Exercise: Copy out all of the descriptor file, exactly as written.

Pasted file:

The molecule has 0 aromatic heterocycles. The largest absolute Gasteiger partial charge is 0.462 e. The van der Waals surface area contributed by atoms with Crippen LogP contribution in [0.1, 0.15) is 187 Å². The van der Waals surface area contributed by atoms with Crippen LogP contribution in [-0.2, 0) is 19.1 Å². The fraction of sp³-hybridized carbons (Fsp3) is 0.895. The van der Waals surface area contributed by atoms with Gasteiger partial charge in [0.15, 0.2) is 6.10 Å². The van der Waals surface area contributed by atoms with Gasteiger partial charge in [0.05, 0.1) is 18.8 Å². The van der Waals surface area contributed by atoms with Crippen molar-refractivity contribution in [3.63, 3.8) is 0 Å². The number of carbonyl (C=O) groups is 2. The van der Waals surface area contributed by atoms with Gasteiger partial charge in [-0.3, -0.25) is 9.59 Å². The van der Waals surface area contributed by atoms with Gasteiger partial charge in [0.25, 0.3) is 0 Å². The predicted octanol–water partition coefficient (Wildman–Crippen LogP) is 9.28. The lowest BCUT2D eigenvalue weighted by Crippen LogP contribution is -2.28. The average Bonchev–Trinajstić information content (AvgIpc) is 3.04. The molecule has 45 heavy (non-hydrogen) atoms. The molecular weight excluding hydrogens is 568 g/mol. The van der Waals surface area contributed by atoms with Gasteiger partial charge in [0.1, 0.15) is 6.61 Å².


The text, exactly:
The molecule has 0 aromatic heterocycles. The largest absolute Gasteiger partial charge is 0.462 e. The van der Waals surface area contributed by atoms with Crippen LogP contribution in [0.1, 0.15) is 187 Å². The van der Waals surface area contributed by atoms with Crippen LogP contribution in [-0.2, 0) is 19.1 Å². The fraction of sp³-hybridized carbons (Fsp3) is 0.895. The van der Waals surface area contributed by atoms with Gasteiger partial charge in [0.15, 0.2) is 6.10 Å². The van der Waals surface area contributed by atoms with Gasteiger partial charge in [0.05, 0.1) is 18.8 Å². The van der Waals surface area contributed by atoms with Crippen molar-refractivity contribution in [3.63, 3.8) is 0 Å². The number of carbonyl (C=O) groups is 2. The van der Waals surface area contributed by atoms with Gasteiger partial charge in [-0.3, -0.25) is 9.59 Å². The van der Waals surface area contributed by atoms with Gasteiger partial charge in [0.25, 0.3) is 0 Å². The predicted octanol–water partition coefficient (Wildman–Crippen LogP) is 9.28. The lowest BCUT2D eigenvalue weighted by Crippen LogP contribution is -2.28. The average Bonchev–Trinajstić information content (AvgIpc) is 3.04. The molecule has 45 heavy (non-hydrogen) atoms. The molecular weight excluding hydrogens is 568 g/mol. The van der Waals surface area contributed by atoms with Gasteiger partial charge in [0.1, 0.15) is 6.61 Å².